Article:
You could also say that "obey the law" is actually a shorthand for "do as the authorities ask", which means we don't have to obey any still-standing archery-practice law from 1515 because modern authorities would not ask for that. If for some bizarre reason they suddenly decide to throw you into jail on a technical point alone, that shouldn't make you a "real" criminal. (The UK's compulsory archery laws were repealed by the 1863 Statute Law Revision Act, but not everyone knows this. There might be other long-forgotten laws that haven't been repealed, so the distinction between "law" and "authorities" still stands: it's not necessary for everyone to read, study and obey every law that has ever gone onto the books since antiquity.)
ConclusionIf flaws in the system allow trivial patents to exist, then the chances are we're all using those patents, so "patent trolls" can use civil law to litigate anybody, just as criminals can use physical law to assault anybody. Therefore, feeling guilty about being open to trivial lawsuits might be likened to feeling guilty about being vulnerable to criminal attack---while reasonable precautions are sometimes advisable, it's not a crime to fail to provide absolute protection, which is humanly unattainable.
What about getting your own patent?From time to time people have said to me about something I've done, "you should have patented that idea". They seem to think I could have made a lot of money (at the expense of large companies that wouldn't even notice) and I could have donated this to good causes, or lived on it while increasing my voluntary work, or something.
I'm sorry but I cannot recommend this method. Quite apart from moral arguments (even if I could choose guaranteed morally-acceptable 'targets' for exploitation, might my patent have a "chilling effect" on others? Would disadvantaged people who need my work have to wait while I go through a lengthy application process? etc), it's not even clear it would work as an investment. In 2017 figures:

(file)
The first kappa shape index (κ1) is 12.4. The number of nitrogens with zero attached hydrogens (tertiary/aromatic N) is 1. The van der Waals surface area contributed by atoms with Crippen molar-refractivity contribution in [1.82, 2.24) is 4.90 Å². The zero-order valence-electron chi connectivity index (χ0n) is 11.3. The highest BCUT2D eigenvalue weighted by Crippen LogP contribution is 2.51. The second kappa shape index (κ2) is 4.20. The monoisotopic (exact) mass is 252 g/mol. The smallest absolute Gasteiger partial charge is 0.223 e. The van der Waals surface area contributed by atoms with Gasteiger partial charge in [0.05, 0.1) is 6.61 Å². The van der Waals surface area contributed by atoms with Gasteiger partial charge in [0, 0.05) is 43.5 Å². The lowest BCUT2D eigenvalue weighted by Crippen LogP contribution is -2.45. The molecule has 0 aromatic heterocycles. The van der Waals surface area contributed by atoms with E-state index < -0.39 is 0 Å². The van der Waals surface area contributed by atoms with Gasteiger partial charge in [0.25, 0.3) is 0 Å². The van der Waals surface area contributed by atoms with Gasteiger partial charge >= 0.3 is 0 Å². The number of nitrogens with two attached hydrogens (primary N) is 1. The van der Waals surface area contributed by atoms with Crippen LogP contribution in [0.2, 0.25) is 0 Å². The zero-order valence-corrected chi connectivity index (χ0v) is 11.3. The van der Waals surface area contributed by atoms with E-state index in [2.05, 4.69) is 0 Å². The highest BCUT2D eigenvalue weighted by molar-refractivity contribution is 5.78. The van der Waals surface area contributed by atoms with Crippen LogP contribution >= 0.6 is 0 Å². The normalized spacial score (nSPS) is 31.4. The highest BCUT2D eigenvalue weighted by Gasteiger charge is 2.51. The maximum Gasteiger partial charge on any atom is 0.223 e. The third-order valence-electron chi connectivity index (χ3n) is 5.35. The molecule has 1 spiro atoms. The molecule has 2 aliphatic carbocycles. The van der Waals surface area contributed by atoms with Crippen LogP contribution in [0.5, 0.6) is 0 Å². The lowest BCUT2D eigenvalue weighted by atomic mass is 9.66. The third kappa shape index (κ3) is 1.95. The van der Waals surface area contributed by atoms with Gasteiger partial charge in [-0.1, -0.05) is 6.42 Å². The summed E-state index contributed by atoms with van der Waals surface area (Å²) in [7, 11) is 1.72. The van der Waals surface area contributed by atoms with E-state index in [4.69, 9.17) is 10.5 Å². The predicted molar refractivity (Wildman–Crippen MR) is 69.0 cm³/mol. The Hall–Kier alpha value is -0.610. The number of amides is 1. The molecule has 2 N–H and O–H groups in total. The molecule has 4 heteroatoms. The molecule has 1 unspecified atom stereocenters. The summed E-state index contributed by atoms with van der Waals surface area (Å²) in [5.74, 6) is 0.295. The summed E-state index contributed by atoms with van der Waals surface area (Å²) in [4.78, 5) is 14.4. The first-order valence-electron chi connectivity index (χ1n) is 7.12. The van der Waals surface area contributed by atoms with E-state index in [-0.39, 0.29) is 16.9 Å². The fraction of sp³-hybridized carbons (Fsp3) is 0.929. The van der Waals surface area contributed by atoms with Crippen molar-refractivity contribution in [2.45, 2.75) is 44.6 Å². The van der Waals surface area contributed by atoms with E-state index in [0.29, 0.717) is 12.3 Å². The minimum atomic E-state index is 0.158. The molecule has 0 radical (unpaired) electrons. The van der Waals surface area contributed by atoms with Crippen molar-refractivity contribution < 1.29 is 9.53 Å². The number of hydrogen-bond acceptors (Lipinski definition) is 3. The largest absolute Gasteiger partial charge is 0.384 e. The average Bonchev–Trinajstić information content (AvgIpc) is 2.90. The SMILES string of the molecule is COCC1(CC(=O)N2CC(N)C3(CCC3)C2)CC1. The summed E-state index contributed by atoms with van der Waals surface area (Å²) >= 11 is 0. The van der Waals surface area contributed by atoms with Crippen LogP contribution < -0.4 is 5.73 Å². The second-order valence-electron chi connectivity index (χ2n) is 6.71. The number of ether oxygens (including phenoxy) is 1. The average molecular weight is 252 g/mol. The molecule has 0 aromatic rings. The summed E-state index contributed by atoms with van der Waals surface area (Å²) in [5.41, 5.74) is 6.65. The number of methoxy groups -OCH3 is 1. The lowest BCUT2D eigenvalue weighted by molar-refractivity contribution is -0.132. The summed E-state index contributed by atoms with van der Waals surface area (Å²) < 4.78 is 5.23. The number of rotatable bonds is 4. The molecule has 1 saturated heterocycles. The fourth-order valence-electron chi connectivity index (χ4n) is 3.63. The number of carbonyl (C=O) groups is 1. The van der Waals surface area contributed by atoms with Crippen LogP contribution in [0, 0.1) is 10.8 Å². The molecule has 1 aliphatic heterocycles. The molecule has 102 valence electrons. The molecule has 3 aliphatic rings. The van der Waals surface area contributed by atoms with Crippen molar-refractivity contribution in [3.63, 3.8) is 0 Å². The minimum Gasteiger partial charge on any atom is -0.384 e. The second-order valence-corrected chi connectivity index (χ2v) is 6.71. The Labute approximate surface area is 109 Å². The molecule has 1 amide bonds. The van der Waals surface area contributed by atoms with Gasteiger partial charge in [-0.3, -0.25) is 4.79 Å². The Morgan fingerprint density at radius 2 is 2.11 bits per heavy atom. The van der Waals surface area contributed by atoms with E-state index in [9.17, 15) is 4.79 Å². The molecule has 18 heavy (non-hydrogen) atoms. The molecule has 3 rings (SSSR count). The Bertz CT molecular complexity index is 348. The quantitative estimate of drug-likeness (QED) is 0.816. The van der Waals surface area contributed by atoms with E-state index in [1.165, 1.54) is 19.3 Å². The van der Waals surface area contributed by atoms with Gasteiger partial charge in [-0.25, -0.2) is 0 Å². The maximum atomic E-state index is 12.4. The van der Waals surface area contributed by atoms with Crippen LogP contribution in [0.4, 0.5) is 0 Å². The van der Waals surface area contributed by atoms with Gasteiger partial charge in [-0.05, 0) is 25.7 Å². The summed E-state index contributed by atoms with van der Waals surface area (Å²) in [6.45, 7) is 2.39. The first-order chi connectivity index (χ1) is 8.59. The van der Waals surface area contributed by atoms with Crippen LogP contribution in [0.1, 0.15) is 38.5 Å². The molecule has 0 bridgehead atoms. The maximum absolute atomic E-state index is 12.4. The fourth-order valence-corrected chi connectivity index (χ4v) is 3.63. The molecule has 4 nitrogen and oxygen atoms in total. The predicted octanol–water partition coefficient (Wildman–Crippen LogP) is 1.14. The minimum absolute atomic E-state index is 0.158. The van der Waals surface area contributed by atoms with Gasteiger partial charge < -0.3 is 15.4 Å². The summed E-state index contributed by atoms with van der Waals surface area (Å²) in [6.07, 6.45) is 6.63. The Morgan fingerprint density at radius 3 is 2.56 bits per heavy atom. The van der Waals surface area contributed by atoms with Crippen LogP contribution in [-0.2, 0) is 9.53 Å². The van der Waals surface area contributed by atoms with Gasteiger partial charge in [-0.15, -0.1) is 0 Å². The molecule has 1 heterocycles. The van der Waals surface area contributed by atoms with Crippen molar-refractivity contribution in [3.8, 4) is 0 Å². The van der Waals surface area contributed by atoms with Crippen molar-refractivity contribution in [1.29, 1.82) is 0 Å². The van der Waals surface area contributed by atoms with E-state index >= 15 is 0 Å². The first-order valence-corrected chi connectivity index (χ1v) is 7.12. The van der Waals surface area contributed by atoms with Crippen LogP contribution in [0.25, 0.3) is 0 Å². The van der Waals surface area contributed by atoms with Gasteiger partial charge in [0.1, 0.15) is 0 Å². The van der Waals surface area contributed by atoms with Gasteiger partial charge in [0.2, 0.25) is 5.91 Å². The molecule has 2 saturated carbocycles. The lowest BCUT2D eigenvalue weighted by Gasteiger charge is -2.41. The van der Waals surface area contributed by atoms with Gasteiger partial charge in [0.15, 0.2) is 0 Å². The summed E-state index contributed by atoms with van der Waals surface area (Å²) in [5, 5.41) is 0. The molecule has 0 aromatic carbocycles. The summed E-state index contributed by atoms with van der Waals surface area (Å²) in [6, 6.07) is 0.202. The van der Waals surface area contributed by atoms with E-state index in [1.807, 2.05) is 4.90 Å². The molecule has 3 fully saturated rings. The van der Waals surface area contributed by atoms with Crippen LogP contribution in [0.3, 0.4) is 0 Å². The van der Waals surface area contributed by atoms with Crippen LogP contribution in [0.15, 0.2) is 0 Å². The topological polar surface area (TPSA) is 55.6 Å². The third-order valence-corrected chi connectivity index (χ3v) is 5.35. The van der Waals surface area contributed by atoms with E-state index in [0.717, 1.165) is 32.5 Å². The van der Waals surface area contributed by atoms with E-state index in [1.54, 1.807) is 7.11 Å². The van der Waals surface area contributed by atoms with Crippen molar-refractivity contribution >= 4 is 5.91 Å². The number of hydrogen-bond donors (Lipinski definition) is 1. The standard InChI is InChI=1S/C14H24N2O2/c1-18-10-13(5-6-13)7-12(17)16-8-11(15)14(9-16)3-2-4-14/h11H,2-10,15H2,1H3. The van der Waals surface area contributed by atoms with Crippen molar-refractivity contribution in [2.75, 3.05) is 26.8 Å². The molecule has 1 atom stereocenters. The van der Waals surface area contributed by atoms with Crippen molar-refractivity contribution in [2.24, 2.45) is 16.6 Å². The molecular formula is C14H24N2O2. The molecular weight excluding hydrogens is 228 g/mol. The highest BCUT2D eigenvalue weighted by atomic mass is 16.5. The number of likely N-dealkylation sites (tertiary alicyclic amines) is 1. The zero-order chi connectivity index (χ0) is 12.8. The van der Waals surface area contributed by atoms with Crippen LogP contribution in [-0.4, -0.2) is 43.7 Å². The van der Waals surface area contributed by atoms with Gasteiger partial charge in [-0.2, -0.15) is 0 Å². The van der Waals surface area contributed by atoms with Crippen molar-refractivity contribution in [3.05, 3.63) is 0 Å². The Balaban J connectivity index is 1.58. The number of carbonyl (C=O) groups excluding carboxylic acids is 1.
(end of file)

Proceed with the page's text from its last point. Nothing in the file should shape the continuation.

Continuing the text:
- About 10,000 US dollars are required to take out a patent (more if you want international protection),
- and about 98% of patents are never used (95% if we limit ourselves to patents that a university has seen fit to endorse).
I'm surprised the popular misconception of "lone inventor files one patent and a fortune rolls in" wasn't destroyed by the 2008 film Flash of Genius---I can't vouch for the accuracy or otherwise of its portrayal of Robert Kearns fighting for over a decade, destroying his family relationships in the process, before the big players would recognise his patent, but I'd have thought viewers might at least come away with the idea that you can't expect riches just because you "have a patent", at least not unless you can dedicate years of your life into chasing it up---and even then it might not work out.
While I'm not qualified to give investment advice, in general it seems patenting your idea is probably not the best use of your personal savings. And you don't need a patent just to prove an idea was yours---a provably-dated publication should be sufficient for that.
A less common misconception is that something needs to be patented before anyone will dare to use it. While biochemist Howard Schachman did write in 2006 that drug companies of the 1960s/70s were unwilling to manufacture public-domain products they couldn't protect, the situation with software is clearly different---many 'unprotected' contributions have been widely used.